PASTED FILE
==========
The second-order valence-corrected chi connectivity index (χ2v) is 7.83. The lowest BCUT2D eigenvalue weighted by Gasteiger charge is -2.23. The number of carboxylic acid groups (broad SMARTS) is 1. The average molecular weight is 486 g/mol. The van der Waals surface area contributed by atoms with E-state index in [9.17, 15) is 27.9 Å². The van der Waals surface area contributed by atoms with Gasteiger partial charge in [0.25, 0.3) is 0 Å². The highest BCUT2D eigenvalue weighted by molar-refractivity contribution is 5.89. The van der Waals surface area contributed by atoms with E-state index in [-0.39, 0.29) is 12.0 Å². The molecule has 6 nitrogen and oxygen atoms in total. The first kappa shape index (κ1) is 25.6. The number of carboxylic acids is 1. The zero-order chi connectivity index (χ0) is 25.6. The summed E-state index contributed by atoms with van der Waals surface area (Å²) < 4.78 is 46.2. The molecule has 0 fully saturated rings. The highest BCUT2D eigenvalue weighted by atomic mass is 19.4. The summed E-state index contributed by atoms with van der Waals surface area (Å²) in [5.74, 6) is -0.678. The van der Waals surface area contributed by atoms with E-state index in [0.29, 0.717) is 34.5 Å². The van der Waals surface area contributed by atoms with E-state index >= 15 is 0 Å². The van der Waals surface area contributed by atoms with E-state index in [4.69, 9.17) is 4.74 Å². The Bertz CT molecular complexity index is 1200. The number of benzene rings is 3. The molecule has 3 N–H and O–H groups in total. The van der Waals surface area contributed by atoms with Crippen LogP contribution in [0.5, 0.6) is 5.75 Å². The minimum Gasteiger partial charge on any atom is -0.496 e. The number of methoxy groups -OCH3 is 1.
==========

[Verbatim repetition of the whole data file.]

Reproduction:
The second-order valence-corrected chi connectivity index (χ2v) is 7.83. The lowest BCUT2D eigenvalue weighted by Gasteiger charge is -2.23. The number of carboxylic acid groups (broad SMARTS) is 1. The average molecular weight is 486 g/mol. The van der Waals surface area contributed by atoms with E-state index in [9.17, 15) is 27.9 Å². The van der Waals surface area contributed by atoms with Gasteiger partial charge in [0.25, 0.3) is 0 Å². The highest BCUT2D eigenvalue weighted by molar-refractivity contribution is 5.89. The van der Waals surface area contributed by atoms with E-state index in [-0.39, 0.29) is 12.0 Å². The molecule has 6 nitrogen and oxygen atoms in total. The first kappa shape index (κ1) is 25.6. The number of carboxylic acids is 1. The zero-order chi connectivity index (χ0) is 25.6. The summed E-state index contributed by atoms with van der Waals surface area (Å²) < 4.78 is 46.2. The molecule has 0 fully saturated rings. The highest BCUT2D eigenvalue weighted by atomic mass is 19.4. The summed E-state index contributed by atoms with van der Waals surface area (Å²) in [5.74, 6) is -0.678. The van der Waals surface area contributed by atoms with E-state index in [0.29, 0.717) is 34.5 Å². The van der Waals surface area contributed by atoms with E-state index >= 15 is 0 Å². The van der Waals surface area contributed by atoms with E-state index in [4.69, 9.17) is 4.74 Å². The Bertz CT molecular complexity index is 1200. The number of benzene rings is 3. The molecule has 3 N–H and O–H groups in total. The van der Waals surface area contributed by atoms with Crippen LogP contribution in [0.5, 0.6) is 5.75 Å². The minimum Gasteiger partial charge on any atom is -0.496 e. The number of methoxy groups -OCH3 is 1.